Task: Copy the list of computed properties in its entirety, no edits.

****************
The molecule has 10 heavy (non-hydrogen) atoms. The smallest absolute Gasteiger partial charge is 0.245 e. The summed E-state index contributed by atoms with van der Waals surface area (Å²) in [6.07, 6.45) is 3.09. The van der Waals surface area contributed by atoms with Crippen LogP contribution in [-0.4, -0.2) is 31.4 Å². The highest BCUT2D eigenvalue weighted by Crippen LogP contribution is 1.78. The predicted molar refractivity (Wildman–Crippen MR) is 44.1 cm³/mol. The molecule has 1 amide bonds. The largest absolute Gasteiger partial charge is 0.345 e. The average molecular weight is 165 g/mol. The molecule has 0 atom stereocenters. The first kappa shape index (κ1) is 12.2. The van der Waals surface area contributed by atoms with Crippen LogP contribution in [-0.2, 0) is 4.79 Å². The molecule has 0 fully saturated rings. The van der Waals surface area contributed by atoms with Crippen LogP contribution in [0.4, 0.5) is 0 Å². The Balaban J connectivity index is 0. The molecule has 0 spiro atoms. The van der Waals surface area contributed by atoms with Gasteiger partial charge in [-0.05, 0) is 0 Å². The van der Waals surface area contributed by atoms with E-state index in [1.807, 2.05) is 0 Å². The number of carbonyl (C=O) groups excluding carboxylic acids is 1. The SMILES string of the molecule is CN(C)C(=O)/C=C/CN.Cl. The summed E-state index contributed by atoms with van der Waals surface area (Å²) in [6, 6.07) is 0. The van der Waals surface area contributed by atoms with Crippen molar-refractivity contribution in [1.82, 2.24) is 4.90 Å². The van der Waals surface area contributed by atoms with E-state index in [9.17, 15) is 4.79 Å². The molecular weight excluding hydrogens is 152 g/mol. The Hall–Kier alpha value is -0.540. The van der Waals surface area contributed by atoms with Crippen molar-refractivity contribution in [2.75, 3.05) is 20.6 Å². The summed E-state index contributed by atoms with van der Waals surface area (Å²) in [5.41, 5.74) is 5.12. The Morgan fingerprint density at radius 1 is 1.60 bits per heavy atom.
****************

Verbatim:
The molecule has 10 heavy (non-hydrogen) atoms. The smallest absolute Gasteiger partial charge is 0.245 e. The summed E-state index contributed by atoms with van der Waals surface area (Å²) in [6.07, 6.45) is 3.09. The van der Waals surface area contributed by atoms with Crippen LogP contribution in [-0.4, -0.2) is 31.4 Å². The highest BCUT2D eigenvalue weighted by Crippen LogP contribution is 1.78. The predicted molar refractivity (Wildman–Crippen MR) is 44.1 cm³/mol. The molecule has 1 amide bonds. The largest absolute Gasteiger partial charge is 0.345 e. The average molecular weight is 165 g/mol. The molecule has 0 atom stereocenters. The first kappa shape index (κ1) is 12.2. The van der Waals surface area contributed by atoms with Crippen LogP contribution in [-0.2, 0) is 4.79 Å². The molecule has 0 fully saturated rings. The van der Waals surface area contributed by atoms with Crippen LogP contribution in [0.4, 0.5) is 0 Å². The Balaban J connectivity index is 0. The molecule has 0 spiro atoms. The van der Waals surface area contributed by atoms with Gasteiger partial charge in [-0.05, 0) is 0 Å². The van der Waals surface area contributed by atoms with E-state index in [1.807, 2.05) is 0 Å². The number of carbonyl (C=O) groups excluding carboxylic acids is 1. The SMILES string of the molecule is CN(C)C(=O)/C=C/CN.Cl. The summed E-state index contributed by atoms with van der Waals surface area (Å²) in [6, 6.07) is 0. The van der Waals surface area contributed by atoms with Crippen molar-refractivity contribution in [1.82, 2.24) is 4.90 Å². The van der Waals surface area contributed by atoms with E-state index in [9.17, 15) is 4.79 Å². The molecular weight excluding hydrogens is 152 g/mol. The Hall–Kier alpha value is -0.540. The van der Waals surface area contributed by atoms with Crippen molar-refractivity contribution in [2.75, 3.05) is 20.6 Å². The summed E-state index contributed by atoms with van der Waals surface area (Å²) in [5.41, 5.74) is 5.12. The Morgan fingerprint density at radius 1 is 1.60 bits per heavy atom.